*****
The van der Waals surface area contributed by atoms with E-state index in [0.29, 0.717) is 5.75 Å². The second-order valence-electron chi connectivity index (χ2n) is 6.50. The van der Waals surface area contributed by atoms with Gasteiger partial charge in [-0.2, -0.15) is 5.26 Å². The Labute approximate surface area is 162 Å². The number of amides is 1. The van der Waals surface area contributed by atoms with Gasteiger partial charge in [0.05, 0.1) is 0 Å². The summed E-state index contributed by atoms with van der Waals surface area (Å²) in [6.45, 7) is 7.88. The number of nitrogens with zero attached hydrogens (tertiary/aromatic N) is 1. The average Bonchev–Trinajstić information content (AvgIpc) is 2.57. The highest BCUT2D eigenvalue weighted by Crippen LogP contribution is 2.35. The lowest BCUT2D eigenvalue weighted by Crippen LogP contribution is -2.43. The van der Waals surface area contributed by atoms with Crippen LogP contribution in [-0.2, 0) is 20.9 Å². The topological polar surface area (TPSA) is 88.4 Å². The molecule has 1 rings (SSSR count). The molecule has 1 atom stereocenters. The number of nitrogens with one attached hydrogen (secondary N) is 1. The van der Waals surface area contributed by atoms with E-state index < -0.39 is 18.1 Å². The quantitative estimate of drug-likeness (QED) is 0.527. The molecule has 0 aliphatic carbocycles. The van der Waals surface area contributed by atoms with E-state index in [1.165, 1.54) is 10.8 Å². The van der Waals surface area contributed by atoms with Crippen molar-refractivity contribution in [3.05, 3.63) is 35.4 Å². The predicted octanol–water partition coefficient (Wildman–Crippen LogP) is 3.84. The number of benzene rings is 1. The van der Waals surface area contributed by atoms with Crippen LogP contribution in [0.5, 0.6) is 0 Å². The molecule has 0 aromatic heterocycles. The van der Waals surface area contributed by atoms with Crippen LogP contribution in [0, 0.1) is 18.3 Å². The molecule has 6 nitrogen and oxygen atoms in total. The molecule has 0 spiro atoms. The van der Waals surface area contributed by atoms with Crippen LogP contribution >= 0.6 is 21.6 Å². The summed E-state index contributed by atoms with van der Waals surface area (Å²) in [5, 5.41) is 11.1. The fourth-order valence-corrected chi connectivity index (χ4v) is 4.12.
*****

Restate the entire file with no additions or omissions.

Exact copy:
The van der Waals surface area contributed by atoms with E-state index in [0.29, 0.717) is 5.75 Å². The second-order valence-electron chi connectivity index (χ2n) is 6.50. The van der Waals surface area contributed by atoms with Gasteiger partial charge in [-0.2, -0.15) is 5.26 Å². The Labute approximate surface area is 162 Å². The number of amides is 1. The van der Waals surface area contributed by atoms with Gasteiger partial charge in [0.05, 0.1) is 0 Å². The summed E-state index contributed by atoms with van der Waals surface area (Å²) in [6.45, 7) is 7.88. The number of nitrogens with zero attached hydrogens (tertiary/aromatic N) is 1. The average Bonchev–Trinajstić information content (AvgIpc) is 2.57. The highest BCUT2D eigenvalue weighted by Crippen LogP contribution is 2.35. The lowest BCUT2D eigenvalue weighted by Crippen LogP contribution is -2.43. The van der Waals surface area contributed by atoms with Crippen LogP contribution in [-0.2, 0) is 20.9 Å². The topological polar surface area (TPSA) is 88.4 Å². The molecule has 1 rings (SSSR count). The molecule has 1 atom stereocenters. The number of nitrogens with one attached hydrogen (secondary N) is 1. The van der Waals surface area contributed by atoms with E-state index < -0.39 is 18.1 Å². The quantitative estimate of drug-likeness (QED) is 0.527. The molecule has 0 aliphatic carbocycles. The van der Waals surface area contributed by atoms with E-state index in [1.165, 1.54) is 10.8 Å². The van der Waals surface area contributed by atoms with Crippen molar-refractivity contribution in [3.05, 3.63) is 35.4 Å². The predicted octanol–water partition coefficient (Wildman–Crippen LogP) is 3.84. The number of benzene rings is 1. The van der Waals surface area contributed by atoms with Crippen LogP contribution in [0.5, 0.6) is 0 Å². The molecule has 0 aromatic heterocycles. The van der Waals surface area contributed by atoms with Crippen LogP contribution in [0, 0.1) is 18.3 Å². The molecule has 6 nitrogen and oxygen atoms in total. The molecule has 0 spiro atoms. The van der Waals surface area contributed by atoms with Crippen LogP contribution >= 0.6 is 21.6 Å². The summed E-state index contributed by atoms with van der Waals surface area (Å²) in [5, 5.41) is 11.1. The fourth-order valence-corrected chi connectivity index (χ4v) is 4.12.